On the other hand, I’m a firm believe in regular rest for our regular players, especally those who are injury prone and getting on in age. I hope the new manager is too. If you look at the teams left in the playoffs, a whole lot of them give starts, even in the playoffs to bench guys, taking advantage of lefty-righty splits and matchups with particular pitchers. If done based on solid analysis, this can help the team alot.

    • trfwans - Oct 15, 2015 at 11:37 AM

      Q: What do you call the guy who finishes last in his class in medical school?

      A: Doctor.

      Q: What do you call the guy who finishes last in some list of bogus pseudo-stat defensive metrics?

      A: A major leaguer.

    • senators69 - Oct 15, 2015 at 4:05 PM

      Little Eddie Brinkman! Loved you in 1969 and 1970!
      Hated it when they traded you to the Tigers.
      RIP, my friend.

      • senators5 - Oct 19, 2015 at 12:50 AM

        I actually knew Ed Brinkman back then and saw him a couple of years after he retired at a Senators reunion in Bethesda, He said he was thrilled to get traded out of Wash. because Ted Williams was driving him crazy about his hitting and would actually call him at home to ‘talk” hitting at all hours of the night or day. He did say Williams was a great batting instructor but simply never knew when to quit..

  6. bigcat492 - Oct 15, 2015 at 11:29 AM

    I’ll tell ya, after watching these young, athletic teams in the playoffs, its quite clear the Nats would of gotten hammered if they had luckily made the post season. We are an old, rudderless, lifeless team now.

    “World Series or bust!!!”

    “Where’s my ring!!!”

    • trfwans - Oct 15, 2015 at 11:48 AM

      Of the five teams still alive, I’d agree that the Cubs and maybe the Royals are young and athletic. But the Dodgers, Mets and Blue Jays sure aren’t.

    • dcfaninecuador - Oct 15, 2015 at 1:04 PM

      Average age, in 2015, of:
      Blue Jays…29.3
      Royals… 29.4
      Dodgers…29.4
      Mets… 27.9
      Cubs… 28.3

      Nats… 28.5

      Maybe a clue is in order for you. Maybe rudderless (after all, they have no manager at the moment) so I’ll give you that. Lifeless but only after their season was lost. They need to get lucky and find a reliable middle reliever and a confident closer (who,is a good clubhouse guy). And obviously, a manager who,can relate to these “old” players.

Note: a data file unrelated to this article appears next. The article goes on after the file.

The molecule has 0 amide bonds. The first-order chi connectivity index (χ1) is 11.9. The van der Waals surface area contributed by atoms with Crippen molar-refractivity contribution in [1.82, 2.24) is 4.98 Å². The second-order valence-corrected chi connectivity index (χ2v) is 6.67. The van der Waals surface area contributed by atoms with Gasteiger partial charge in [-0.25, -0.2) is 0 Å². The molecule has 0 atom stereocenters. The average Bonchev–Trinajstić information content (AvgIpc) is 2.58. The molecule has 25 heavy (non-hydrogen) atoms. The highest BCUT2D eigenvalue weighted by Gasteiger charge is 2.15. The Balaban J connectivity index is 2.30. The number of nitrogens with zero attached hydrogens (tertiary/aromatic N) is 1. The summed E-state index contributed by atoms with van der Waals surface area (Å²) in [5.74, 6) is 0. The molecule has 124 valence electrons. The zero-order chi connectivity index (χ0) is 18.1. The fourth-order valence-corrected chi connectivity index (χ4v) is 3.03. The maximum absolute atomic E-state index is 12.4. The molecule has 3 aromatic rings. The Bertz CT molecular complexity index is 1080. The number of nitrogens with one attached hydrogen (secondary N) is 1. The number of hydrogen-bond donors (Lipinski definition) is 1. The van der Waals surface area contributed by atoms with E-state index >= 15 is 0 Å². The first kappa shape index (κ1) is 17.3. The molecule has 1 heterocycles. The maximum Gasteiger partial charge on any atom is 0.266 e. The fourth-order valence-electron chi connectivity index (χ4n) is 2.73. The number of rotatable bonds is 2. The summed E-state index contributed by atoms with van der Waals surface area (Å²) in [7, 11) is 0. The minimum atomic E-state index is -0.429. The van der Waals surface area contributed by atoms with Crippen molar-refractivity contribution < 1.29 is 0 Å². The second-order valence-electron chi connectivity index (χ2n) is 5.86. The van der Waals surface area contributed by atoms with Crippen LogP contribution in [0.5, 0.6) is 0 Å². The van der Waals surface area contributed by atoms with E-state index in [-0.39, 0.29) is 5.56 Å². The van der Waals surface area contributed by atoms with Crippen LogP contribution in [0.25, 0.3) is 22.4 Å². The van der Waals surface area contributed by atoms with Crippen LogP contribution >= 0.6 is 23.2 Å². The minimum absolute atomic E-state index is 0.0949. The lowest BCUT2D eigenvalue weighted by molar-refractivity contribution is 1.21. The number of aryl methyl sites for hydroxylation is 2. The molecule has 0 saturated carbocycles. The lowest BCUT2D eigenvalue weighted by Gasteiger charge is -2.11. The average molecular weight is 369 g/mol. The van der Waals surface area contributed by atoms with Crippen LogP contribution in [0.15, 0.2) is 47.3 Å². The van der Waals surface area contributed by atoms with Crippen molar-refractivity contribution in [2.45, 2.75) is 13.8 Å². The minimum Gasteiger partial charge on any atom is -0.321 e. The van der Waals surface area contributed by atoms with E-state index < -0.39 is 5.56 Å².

• bowdenball - Oct 15, 2015 at 1:46 PM

        +1.

        Amazing how many people write things that are wrong in the age of google. How long did that take to look up, maybe a minute?

      • nats106 - Oct 15, 2015 at 2:32 PM

        I really had sworn off posting and just reading, but I’m taking a 10 minute hiatus before I go back into hibernation.
        Stats are like anything else. You can make them what you want. Cubs starting lineup:

        Rizzo 26
        Russell 21
        Schwarber 22
        Soler 23
        Castro 25
        Bryant 23
        Fowler 29
        Montero 32 and Schwarber will move in there nicely next year

        Average age of the key position players that got the Cubs there 25
        That is a young and athletic starting line-up. The fill in like Rodney, Denorfia etc skew the numbers upwards.

        I understand BigCats point.

        You guys don’t have to be insulting to individuals with differing view points. I do disagree with the old and rudderless position. We have plenty of young key players that bode well for the Nationals as well.

      • bowdenball - Oct 15, 2015 at 2:47 PM

        nats106, the Cubs are an extreme example. I bet if we projected the Nats’ starting lineup for next season w Taylor in CF and Turner at SS they’d come in close to those numbers. Furthermore the Nats were ranked near the top of most farm system rankings this season. Unless you’re comparing them to the Cubs, the Nats don’t have a dearth of young talent. Anyone who follows the team closely knows it.

  7. bigcat492 - Oct 15, 2015 at 11:33 AM

    I to would like to see more of Denn Decker. I think he could put up some good numbers if given the chance. BUt….sigh…..we got you know who in left. He’s getting to be the Nats RG3.

    • Dave - Oct 15, 2015 at 11:50 AM

      How anyone can possibly compare Jayson Werth with RGIII is beyond me.

    • Susanfaulkner - Oct 15, 2015 at 12:45 PM